After raising his voice in support of the several hundred Yemeni refugees that arrived on Jeju island in June, Jung, also Korea’s goodwill ambassador to the UN High Commissioner for Refugees (UNHCR), received harsh criticism online.
Those who commented castigated Jung for his stance, saying that he was being hypocritical since he lives in a fancy neighborhood away from where the refugees would live, and doubted his understanding of refugee matters due to his low education level.
Despite the criticism, Jung’s stance remained unchanged, saying that “asylum seekers are human beings who have the right to be protected.”
Another celebrity who attracted public ire was Kim Je-dong. The entertainer, who has not been reluctant about voicing his liberal political opinions, has been hosting the KBS late news show, “Tonight - Kim Je-dong,” since September.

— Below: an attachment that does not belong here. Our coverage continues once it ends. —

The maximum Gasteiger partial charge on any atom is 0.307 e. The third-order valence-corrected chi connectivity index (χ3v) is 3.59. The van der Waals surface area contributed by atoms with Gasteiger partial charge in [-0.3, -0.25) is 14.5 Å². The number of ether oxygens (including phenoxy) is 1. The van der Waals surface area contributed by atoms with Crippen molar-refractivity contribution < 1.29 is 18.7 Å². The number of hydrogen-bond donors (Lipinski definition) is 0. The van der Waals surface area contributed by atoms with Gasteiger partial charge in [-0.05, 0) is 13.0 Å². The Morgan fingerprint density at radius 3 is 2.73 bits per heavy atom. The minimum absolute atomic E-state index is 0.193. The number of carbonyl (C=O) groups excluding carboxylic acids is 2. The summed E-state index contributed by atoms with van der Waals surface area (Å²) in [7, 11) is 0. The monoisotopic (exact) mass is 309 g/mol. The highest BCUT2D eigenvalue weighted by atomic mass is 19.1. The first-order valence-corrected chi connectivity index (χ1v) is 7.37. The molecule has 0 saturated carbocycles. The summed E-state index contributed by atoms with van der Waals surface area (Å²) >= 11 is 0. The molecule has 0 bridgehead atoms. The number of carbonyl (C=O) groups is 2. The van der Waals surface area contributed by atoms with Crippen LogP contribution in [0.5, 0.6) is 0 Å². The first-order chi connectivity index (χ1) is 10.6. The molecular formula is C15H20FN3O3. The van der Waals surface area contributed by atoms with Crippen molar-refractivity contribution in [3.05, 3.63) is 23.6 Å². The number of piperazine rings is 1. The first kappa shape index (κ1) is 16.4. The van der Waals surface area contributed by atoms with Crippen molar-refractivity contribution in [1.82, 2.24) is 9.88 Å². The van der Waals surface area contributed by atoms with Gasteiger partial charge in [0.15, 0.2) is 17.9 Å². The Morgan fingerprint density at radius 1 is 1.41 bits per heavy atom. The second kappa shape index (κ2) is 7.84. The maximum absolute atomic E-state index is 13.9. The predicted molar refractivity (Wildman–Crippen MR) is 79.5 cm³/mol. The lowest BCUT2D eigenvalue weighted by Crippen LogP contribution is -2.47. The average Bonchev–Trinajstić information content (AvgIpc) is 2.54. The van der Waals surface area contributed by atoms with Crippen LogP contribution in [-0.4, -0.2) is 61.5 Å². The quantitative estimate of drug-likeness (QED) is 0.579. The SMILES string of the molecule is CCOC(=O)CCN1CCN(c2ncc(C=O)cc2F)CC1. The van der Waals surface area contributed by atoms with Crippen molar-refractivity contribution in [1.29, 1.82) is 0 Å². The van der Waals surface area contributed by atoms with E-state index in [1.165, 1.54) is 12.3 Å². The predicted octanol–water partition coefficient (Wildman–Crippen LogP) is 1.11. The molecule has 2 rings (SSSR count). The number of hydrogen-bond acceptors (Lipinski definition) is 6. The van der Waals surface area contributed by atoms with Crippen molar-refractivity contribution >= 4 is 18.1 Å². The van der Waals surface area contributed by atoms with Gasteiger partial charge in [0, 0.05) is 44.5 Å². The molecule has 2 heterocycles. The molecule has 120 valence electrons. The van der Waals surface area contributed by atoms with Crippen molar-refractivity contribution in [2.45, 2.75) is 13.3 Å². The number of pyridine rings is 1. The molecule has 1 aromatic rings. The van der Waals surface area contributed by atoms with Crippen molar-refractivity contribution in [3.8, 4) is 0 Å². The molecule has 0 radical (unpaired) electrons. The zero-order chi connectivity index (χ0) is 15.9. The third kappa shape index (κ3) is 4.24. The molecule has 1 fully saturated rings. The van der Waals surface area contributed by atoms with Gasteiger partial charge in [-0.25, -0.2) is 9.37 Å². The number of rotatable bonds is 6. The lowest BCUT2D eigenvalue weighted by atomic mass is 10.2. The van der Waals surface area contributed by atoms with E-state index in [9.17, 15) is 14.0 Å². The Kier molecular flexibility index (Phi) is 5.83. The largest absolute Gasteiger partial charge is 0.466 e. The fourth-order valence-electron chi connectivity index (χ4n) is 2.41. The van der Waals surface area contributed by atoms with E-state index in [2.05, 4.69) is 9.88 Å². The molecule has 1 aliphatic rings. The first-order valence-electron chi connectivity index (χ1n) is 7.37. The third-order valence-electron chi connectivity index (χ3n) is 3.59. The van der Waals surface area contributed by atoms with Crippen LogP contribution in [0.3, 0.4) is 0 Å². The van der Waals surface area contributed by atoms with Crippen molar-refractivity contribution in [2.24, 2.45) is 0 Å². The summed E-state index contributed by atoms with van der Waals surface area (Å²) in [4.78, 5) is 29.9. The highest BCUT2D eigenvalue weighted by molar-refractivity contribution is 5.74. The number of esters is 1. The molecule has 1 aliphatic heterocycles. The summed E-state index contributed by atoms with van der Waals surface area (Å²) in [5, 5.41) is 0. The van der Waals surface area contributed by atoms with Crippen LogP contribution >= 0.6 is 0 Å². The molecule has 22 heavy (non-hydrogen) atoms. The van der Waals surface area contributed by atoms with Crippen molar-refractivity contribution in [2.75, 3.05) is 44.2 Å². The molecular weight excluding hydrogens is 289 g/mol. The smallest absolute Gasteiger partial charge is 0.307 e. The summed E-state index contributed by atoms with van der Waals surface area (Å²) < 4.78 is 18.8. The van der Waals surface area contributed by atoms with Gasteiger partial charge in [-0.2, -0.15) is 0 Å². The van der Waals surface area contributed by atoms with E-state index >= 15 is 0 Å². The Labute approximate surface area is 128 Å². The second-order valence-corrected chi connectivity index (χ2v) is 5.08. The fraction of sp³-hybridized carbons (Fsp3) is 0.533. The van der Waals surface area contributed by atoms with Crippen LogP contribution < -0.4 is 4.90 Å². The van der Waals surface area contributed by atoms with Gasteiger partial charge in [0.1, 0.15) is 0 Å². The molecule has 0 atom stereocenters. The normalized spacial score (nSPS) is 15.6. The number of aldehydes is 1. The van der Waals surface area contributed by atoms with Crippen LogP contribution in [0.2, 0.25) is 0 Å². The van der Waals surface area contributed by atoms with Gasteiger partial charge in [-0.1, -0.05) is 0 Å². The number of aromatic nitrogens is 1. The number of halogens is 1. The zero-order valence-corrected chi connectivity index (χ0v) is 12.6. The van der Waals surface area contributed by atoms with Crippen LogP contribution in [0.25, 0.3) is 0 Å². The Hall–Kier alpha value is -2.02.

The public broadcaster made the decision in a bid to widen its appeal to viewers by looking at major issues and explaining them in an easy way. The show airs from 11 p.m. from Monday to Thursday.
The show instead garnered negative reviews from the public as well as a number of politicians, who expressed their displeasure with show’s lack of political neutrality, a quality people expect from a public broadcaster. The show was recently under fire for praising North Korean leader Kim Jong-un for making economic progress in the country and for being different from Korean politicians.
Another matter that audience members found problematic is how much Kim is assumed to earn from the show. KBS has refused to reveal the amount Kim is receiving for hosting the program, and in response, some took to social media to say that they would not pay subscription fees to the public broadcaster.